Sometimes a festival can be so much more. Tapping into arts, design, and electronic and experimental music festival, Sónar Lisboa (8-10 April) is one for the body and for the brain. Initially born in Barcelona back in 1994, the festival is expanding to host events in Istanbul and now Lisboa. Alongside the music program, Sónar has an extended day program of creative technology experiences called Sónar+D. We spoke with Sónar+D curator Antónia Folguera on what to expect.
Sónar is for the body and for the brain. For dancing and reflecting
What is the role of Sónar+D within the larger context of the festival?
Since the very beginning, back in 1994 in Barcelona, Sónar has always provided an experience that transcends music and tracks the developments of technology in the creative fields with a program that includes talks, workshops, installations, networking activities, etc.
It extends Sónar’s role in detecting emerging artists and languages into the space of creative and technological innovation. Sónar+D puts the R+D into Sónar.
Also it’s a space for curiosity, inspiration, reflection, debate and conversation around the bigger questions that impact society, and how these questions are approached from creative technology, especially if this creative technology comes from the interstitial space between art and science.
How has the local context of Lisboa influenced the program?
Lisboa (and Portugal in general) has remarkable scientists working in the fields of science and technology regarding sustainability; also, inviting the Portuguese talent beyond the scope of digital arts, certainly adds a different dimension: the participation of artists like Cláudia Martinho, who works in the field of aural ecology and who has recorded the soundscape of the Tejo river wetland; or Francisco Vidal, a very well known painter, who will for the first time bring his painting to virtual reality certainly bring something not very common in creative technology events.
Also the site-specificness of the Lisboan Sónar+D plays an important role, occupying different old industrial spaces in the Beato area. Speaking of site-specific: one of the old factories in the area will serve as the stage for a sound and light installation that will occupy all four floors of the entire Moagem building, an old flour factory whose old machinery will come to life again through the sounds of Alessandro Cortini, the synthesist of Nine Inch Nails who is based in Lisbon. No other Sónar (or any other festival) in the world will have that.
Sustainability and human rights are important pillars to +D, what is your approach to these themes?
Art is not disconnected from what's going on in society, it’s a reflection of it, and artists more than ever before are committed to the larger societal concerns regarding climate emergency, corporate extractivism, biases in technology, and about what ultimate purposes should technology (and art) serve.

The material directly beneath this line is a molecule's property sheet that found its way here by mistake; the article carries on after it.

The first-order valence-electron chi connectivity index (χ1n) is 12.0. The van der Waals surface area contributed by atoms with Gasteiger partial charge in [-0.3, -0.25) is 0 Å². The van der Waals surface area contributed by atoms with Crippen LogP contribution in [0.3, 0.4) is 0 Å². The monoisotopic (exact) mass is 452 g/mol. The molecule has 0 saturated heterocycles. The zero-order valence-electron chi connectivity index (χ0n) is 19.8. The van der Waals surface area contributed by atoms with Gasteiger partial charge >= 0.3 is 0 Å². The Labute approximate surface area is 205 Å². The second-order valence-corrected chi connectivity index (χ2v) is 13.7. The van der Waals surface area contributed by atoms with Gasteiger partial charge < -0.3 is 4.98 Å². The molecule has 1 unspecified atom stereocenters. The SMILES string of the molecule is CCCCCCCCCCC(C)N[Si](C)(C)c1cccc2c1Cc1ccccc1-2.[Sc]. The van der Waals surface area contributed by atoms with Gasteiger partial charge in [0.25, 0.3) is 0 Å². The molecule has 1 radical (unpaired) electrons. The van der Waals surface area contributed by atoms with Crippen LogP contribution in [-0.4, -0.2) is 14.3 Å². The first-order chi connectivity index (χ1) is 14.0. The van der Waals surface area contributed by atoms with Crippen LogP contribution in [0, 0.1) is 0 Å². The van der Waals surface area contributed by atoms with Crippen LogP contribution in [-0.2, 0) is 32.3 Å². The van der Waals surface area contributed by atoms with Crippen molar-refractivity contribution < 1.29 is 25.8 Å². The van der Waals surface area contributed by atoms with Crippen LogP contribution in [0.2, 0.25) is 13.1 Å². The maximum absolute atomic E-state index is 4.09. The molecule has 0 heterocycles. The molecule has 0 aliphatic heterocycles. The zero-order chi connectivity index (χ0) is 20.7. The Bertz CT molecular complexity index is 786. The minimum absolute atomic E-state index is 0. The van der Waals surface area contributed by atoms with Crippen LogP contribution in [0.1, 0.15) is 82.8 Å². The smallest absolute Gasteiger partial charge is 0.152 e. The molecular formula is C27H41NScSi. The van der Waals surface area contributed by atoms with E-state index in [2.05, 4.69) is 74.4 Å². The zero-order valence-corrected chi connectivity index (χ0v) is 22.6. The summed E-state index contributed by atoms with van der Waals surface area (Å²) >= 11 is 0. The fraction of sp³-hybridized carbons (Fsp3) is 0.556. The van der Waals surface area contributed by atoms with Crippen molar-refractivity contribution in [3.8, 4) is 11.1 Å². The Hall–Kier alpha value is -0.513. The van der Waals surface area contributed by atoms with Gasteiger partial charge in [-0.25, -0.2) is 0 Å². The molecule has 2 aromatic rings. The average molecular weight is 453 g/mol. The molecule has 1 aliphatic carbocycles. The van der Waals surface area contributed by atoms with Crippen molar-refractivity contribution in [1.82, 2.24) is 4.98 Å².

Through the lens of art, it’s possible to raise awareness to all of these issues. The force of the natural world will be explored through the work of Semiconductor, who will show an installation that uses seismic data; climate emergency will be covered by Tega Brain and Sam Lavigne, who will present a network of bots that click on advertisements on climate news, artificially inflating the revenue for these ads (which ultimately should lead to more and better information about climate change), corporate media extractivism and its psychological effects are the topic for the works of the artists Cadie Desbiens-Desmeules and Rudolfo Quintas; while freedom of expression is approached through the work of the agency Forensic Architecture. Sónar+D Lisboa will present “The Murder of Pavlos Fysass” an investigation that was presented as evidence in court for the trial of the murder of a young Greek rapper killed by the neo-nazi organization Golden Dawn.
Also related to sustainability and circularity there will be a large piece made by the Porto collective berru. They are residents at Artworks, a company where they build infrastructure for exhibitions, and who have resident artists that work with waste from the workshop, to build their pieces. The berru piece is installative and will be intervened by a musician.
Art is not disconnected from what's going on in society, it’s a reflection of it
What can we expect from the exhibition?
Visitors will be able to listen (for real) to the sounds of earthquakes and volcanoes (Semiconductor) and aquatic ecosystems (Cláudia Martinho); they will be able to see the visualization of the brain activity of a dancer, and her motion captured with different sophisticated techniques (Tupac Martir); they will be see artificial intelligence algorithms in action (Tega Brain, Sam Lavigne, Cadie Desbiens-Desmeules, Rudolfo Quintas), they will see how a real investigation of a crime took place, making a very precise use of image and sound (Forensic Architecture), they will enter the colorful world of Francisco Vidal through virtual reality; they will discover narratives around climate change (DFuse); and they will get trapped in a loop and get hypnotized by André Gonçalves quirky machines that play with ping pong balls to reflect upon productivity, capitalism and the “usefulness” of technology.